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Please use this identifier to cite or link to this item: http://hdl.handle.net/2262/13614

Title: The Education of Achilles
Author: Barry, James (Irish painter, printmaker, and lithographer, 1741-1806, active in England)
Issue Date: 1983
Publisher: The Tate Gallery
Citation: Pressly, William L., 'James Barry: Artist as Hero', London: The Tate Gallery, 1983, p 55-6, no 4
Description: 'Chiron, a centaur who was renowned for his goodness and wisdom, was a teacher of a number of celebrated heroes. Here he instructs the youthful Achilles in the use of weapons, in the arts, symbolized by the lyre, and in mathematics, represented by the Euclidean diagram traced on the ground at the end of Achilles' robe. This subject was a common one, and Barry had even seen at first hand the Pompeian fresco of Chiron and Achilles when he visited Naples in January 1769. His treatment, however, is highly original in that it strikes a mysterious and evocative chord. For the first time in Barry's art the landscape plays an unusually prominent role in establishing the picture's mood. Barry purposely ignored conventional renderings of centaurs in order to elongate Chiron's torso so that he now towers over his pupil, who, by the same token, is unusually frail and effeminate, his gracefully elegant curves providing a youthful, male counterpart to Venus' beauty in 'Venus Rising from the Sea' (cgjc0766). Chiron points to the spear at the right, but the shadow of his hand ominously points to Achilles, who is fated to die in battle. The infant Hercules strangling the serpents appears on the shield, a subject that offers a heroic prototype for the youthful warrior. Over all hovers the mysterious, monolithic herm, on which is inscribed in Greek, 'All things: one and in one'. Although it is no longer possible to be certain, the ring encircling the inscription may indicate a serpent with a tail in its mouth, which, for Barry, symbolizes 'the eternity of the supreme mind or intellect'. The herm itself represents Minerva, the goddess of wisdom, and it is based on a passage in Plutarch's 'Isis and Osiris'. This is a far more personal and evocative use of antique imagery than anything being attempted by Barry's contemporaries, and significantly this work was the first history painting he sold in London.' (Pressly, 56) Barry painted another painting with the same title but a very different scene (cgjc0755)that dates to 1773, a year after this painting was first exhibited at the Royal Academy in 1772.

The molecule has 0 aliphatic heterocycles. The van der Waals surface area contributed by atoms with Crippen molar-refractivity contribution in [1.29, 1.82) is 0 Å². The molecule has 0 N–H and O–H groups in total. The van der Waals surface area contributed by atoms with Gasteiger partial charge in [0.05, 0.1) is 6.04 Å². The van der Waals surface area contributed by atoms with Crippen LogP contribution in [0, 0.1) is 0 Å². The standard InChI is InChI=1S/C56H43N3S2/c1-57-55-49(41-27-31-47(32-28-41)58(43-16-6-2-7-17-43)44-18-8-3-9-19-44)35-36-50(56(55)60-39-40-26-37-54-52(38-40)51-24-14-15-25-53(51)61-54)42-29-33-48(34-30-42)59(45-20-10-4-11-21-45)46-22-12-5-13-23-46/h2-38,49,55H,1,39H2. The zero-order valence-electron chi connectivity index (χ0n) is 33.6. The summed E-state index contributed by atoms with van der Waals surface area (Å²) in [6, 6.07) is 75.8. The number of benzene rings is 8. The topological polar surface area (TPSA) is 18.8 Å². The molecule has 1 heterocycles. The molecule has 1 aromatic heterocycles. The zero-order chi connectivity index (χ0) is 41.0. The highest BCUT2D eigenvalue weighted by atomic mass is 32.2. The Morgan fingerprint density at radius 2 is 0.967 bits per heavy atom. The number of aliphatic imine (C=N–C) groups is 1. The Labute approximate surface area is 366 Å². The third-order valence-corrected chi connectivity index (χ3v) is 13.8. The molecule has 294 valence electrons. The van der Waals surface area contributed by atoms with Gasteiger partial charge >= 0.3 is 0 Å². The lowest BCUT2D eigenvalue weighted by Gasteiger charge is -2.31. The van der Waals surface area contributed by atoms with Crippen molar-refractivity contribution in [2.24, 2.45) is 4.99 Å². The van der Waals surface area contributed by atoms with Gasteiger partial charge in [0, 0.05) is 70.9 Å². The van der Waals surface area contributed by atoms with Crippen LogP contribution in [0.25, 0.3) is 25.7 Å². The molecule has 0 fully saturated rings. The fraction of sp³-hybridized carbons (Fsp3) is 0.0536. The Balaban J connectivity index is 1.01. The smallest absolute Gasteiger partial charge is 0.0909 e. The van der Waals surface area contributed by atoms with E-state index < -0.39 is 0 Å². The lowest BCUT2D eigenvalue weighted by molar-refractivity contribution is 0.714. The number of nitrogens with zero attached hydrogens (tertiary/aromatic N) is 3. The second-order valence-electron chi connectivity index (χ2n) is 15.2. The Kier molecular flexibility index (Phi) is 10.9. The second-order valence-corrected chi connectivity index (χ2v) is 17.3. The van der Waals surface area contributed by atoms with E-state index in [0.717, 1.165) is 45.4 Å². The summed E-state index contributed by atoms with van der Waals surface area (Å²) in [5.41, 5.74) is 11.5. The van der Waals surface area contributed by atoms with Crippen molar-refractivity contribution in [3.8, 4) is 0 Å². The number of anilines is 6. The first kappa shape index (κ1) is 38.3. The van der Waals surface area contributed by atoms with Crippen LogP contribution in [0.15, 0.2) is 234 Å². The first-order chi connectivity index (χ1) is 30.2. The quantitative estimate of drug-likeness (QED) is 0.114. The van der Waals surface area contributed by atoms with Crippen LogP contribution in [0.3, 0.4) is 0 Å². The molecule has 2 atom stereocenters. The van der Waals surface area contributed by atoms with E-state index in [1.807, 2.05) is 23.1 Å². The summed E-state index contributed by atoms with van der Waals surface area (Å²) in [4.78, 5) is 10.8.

URI: http://hdl.handle.net/2262/13614
Role: artist
Culture: Irish
Dimensions/Extent: 103 cm x 129 cm
Material (Support): canvas
Period: 18th century
Work: painting
Appears in Collections:TRIARC - Crookshank-Glin Collection (Digital Image Collection)

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